August 13, 2012
Bone is a living, growing material. It has a framework of protein. Calcium strengthens the bone framework. The outer layer of bone has nerves and a network of small blood vessels. Bone is constantly breaking down and being renewed.
Osteonecrosis means bone death. A loss of blood supply "starves" the cells that create new bone. Osteonecrosis is also called avascular necrosis (AVN.) In this fact sheet, osteonecrosis and AVN mean the same thing.
If AVN continues, bone replacement does not keep up with bone breakdown. The shape of the bone changes, and the joint stops working smoothly. This causes inflammation (arthritis) and pain.
AVN usually affects the hip. The head (knob) of the hip bone gets its blood supply from just one blood vessel. A narrowing or blockage in this blood vessel can cut off the blood supply and cause AVN. It also affects the shoulder or knees.
AVN is rare. It affects between 10,000 and 20,000 people in the US each year. AVN usually shows up in men and women in their 30s, 40s or 50s. Unlike osteoporosis (see Fact Sheet 557,) it does not get more common with advancing age. People with HIV have a higher rate of AVN than the general population.
AVN is caused by a loss of blood supply to the bone. It can be caused by a bone fracture or dislocation. Some diseases can reduce the blood supply to bones. In some cases, fat clogs blood vessels in the bone. HIV infection can cause problems with fat metabolism. High levels of blood fats (see Fact Sheet 123) can contribute to a blood clot. Increased inflammation (see Fact Sheet 484) might increase blood coagulation and also increase the risk of blood clots.
Drugs used to reduce inflammation (corticosteroids such as prednisone or hydrocortisone) can cause AVN if they are used for a long time. Heavy alcohol use and smoking have also been linked to AVN.
There is no evidence linking the use of specific anti-HIV drugs to AVN.
Osteonecrosis causes pain in the joints. Pain in the hip area could be a sign of AVN. At first the pain might only occur when you put weight on the joint. In more severe cases the pain could become constant. If the AVN continues, it could become impossible to walk.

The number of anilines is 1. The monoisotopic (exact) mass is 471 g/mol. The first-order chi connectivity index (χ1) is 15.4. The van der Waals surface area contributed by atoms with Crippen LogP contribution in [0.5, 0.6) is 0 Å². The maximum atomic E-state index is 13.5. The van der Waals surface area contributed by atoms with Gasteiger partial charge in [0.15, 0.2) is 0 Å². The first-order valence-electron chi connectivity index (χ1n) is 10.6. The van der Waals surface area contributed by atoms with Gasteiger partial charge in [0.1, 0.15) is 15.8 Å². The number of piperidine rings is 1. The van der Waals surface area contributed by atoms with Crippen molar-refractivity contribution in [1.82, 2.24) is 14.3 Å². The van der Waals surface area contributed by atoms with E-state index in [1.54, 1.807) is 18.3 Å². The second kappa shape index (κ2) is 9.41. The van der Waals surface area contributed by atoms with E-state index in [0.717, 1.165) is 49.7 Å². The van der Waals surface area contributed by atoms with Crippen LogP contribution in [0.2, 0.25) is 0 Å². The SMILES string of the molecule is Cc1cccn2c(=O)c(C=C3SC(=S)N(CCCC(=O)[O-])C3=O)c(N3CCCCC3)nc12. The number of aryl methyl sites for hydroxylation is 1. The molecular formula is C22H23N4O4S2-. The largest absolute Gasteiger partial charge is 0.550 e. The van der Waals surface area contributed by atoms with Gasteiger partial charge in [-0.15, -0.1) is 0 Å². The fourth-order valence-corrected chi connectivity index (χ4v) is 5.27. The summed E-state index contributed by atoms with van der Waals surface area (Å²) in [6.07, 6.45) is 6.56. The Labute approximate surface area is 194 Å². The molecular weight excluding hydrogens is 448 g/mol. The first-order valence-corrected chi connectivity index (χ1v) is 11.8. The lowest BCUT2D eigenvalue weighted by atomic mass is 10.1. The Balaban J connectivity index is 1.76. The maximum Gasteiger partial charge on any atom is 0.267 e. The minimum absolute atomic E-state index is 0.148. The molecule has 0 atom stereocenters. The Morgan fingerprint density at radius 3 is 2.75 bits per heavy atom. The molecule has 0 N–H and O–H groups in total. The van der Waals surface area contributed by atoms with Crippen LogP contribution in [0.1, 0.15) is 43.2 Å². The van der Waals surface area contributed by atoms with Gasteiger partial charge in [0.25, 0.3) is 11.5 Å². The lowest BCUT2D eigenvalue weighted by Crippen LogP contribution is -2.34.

A magnetic resonance imaging (MRI) scan can detect early stages of osteonecrosis. X-rays and other scans can detect advanced cases. Some health care providers use surgery to test for osteonecrosis.
A healthy person can sometimes recover from AVN, especially if it was caused by an accident. The body can repair damaged blood vessels and rebuild damaged bone. If alcohol or steroid use caused AVN, stopping their use might let the body heal itself.
The first treatments can be pain medications. You can also reduce the weight you put on your joints. This is the opposite of treatment for osteoporosis.
Treatment with bisphosphonate drugs such as alendronate (Fosamax) or residronate (Actonel) may help rebuild damaged bone, at least for a short period of time. There have been rare reports of AVN of the jaw in people who used alendronate for a long time. Most of these cases were linked to intravenous use of alendronate and to tooth extraction or infection.
Medication may work well for patients with early AVN in small areas of bone. However, it does not work for those with hip or knee osteonecrosis and progressive bone collapse.
Surgical procedures may be recommended to relieve pain and prevent bone collapse. A procedure called core decompression may be used to remove a piece (core) of bone from the affected area in an attempt to improve blood flow. In more advanced cases, surgeons may remove dead bone and re-position the bone so that the weight-bearing joint surface is supported by healthy bone.
If the joint has already collapsed, the only way to reduce pain and restore function may be to replace the joint.
People with HIV have unusually high rates of osteonecrosis, also called avascular necrosis or AVN. HIV itself or some side effects of the antiretroviral medications used to treat it might contribute to this.
Pain in the joints, especially the hip area, could be a sign of osteonecrosis. If you have joint pain, talk to your health care provider before you increase your exercise program. Mild cases might be treatable with pain relievers and a reduction in use of the joint. Serious cases may require surgery.
Medline Plus: www.nlm.nih.gov/medlineplus/osteonecrosis.html
Spanish version: www.nlm.nih.gov/medlineplus/spanish/osteonecrosis.html
This article was provided by AIDS InfoNet. Visit AIDS InfoNet's website to find out more about their activities and publications.
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